It is a mostly-true platitude that while today’s urban voters lean more left than in prior years, and rural Americans are being pushed farther right by woke bullies, elections are frequently decided in the suburbs.
This week closes out most relevant primaries, and faced with potential landslide losses this autumn due to voters’ strong disapproval of President Joe Biden and congressional Democrats’ failing policies — especially crime, inflation, and border security — the left desperately wants to pivot to abortion and guns, where they believe suburban voters are more receptive.
Progressive activists hope to persuade hyper-educated, predominantly white voters to turn out against Republican candidates. In an affluent college town or Boston, San Francisco and Seattle that may occur, but most suburban voters don’t conveniently fit the left’s inchoate caricatures.
Did you know less than a third of U.S. suburban voters are college-educated whites, and well over half identify as working class? Suddenly the suburban appeal on abortion, gun control, and social permissiveness diminishes.
And just how liberal are college-educated voters? Earlier this year, Gallup reported that only 30% of adults with an undergraduate degree consider themselves “liberal,” with a slightly higher amount of those with postgraduate education doing so. Do some back-of-the-napkin math, and this reveals that very few suburban voters — maybe 10% — are in fact white college-educated liberals in sync with the legacy media and current administration.
Look at Pennsylvania, where Republicans hope to save a U.S. Senate seat in a bluish state.
Suburban voters are 58% white folks who didn’t finish college versus only 29% whites who graduated from college; meanwhile in smaller Commonwealth cities, about 64% are white working class as opposed to less than one-quarter white college educated.
In Wisconsin, where Democrats want to oust Republican Ron Johnson in a purple state, the situation is hardly different.
Madison and Milwaukee’s suburbs are 53% white working class to just 37% white college educated, while Wisconsin’s smaller metro areas are roughly two-thirds white residents without a college degree.
Finally, let’s see battleground Georgia. Incumbent Raphael Warnock, who prevailed in the 2020 special election that gave Democrats their 50th U.S. Senate seat, faces Republican nominee Herschel Walker for the right to serve a full term.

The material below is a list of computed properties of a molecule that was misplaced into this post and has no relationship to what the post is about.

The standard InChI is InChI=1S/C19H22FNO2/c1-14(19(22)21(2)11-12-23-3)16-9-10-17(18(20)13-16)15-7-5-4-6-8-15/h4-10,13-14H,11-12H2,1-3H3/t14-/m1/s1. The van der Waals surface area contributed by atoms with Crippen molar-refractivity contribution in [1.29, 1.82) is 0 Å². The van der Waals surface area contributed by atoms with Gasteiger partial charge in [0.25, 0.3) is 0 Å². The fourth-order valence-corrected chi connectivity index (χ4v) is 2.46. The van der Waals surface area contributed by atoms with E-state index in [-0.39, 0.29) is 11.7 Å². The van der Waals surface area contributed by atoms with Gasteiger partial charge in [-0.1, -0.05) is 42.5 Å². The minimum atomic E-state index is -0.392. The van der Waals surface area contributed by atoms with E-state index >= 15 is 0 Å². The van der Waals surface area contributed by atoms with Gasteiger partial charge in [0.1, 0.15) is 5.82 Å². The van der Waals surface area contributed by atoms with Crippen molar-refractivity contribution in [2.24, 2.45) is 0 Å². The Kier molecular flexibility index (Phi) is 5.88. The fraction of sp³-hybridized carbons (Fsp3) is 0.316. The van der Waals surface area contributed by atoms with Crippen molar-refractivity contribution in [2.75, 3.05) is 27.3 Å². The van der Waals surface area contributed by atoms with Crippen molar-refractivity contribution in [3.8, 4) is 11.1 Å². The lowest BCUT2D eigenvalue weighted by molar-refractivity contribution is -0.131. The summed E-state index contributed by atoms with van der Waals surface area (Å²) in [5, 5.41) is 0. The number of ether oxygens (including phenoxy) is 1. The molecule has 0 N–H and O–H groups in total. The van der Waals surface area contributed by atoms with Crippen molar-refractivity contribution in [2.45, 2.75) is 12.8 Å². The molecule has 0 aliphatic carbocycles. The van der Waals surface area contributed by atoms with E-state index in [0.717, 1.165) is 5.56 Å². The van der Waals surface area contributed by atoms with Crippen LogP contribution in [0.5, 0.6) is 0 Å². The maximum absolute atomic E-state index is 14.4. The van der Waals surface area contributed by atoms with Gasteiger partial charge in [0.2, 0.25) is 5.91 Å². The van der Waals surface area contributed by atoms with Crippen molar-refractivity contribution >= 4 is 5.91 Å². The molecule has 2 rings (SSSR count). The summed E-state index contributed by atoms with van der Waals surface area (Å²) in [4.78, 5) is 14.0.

Atlanta, with a metro population constituting more than half the Peach State, finds half of their suburbanites defined as white working class, while fewer than 20% are white college graduates.
Black and Hispanic voters in Atlanta’s vast suburbs may often vote Democrat but are also less socially liberal than white college graduates; this means they’re likely more concerned with inflation and security than climate change lunacy and assorted culture war battles.
On abortion, it’s somewhat complicated, but there’s enough data for cogent analysis.
Suburban and college-educated voters may oppose the recent overturning of Roe v. Wade, yet despite Democrats’ ebullience over the recent Kansas abortion vote, most Americans still prefer limits on abortion access; in fact a majority want abortion only legal during the first 15 weeks of pregnancy.
So in close races, why would Democrats feel it necessary to mobilize voters around a commitment to unfettered abortion access, when it’s not popular, nor a major concern among voters?
Of course, individual candidates matter, but if Democrats think they can win hotly-contested U.S. Senate and House races, or even the presidency, by targeting suburban voters on abortion, they’ve misjudged the current zeitgeist.
Since it won’t occur during the next 80 days, they may want to take some responsibility and step outside their insular bubble after the November shellacking.
A.J. Kaufman is an Alpha News columnist. His work has appeared in the Baltimore Sun, Florida Sun-Sentinel, Indianapolis Star, Israel National News, Orange County Register, St. Cloud Times, Star-Tribune, and across AIM Media Midwest and the Internet. Kaufman previously worked as a school teacher and military historian.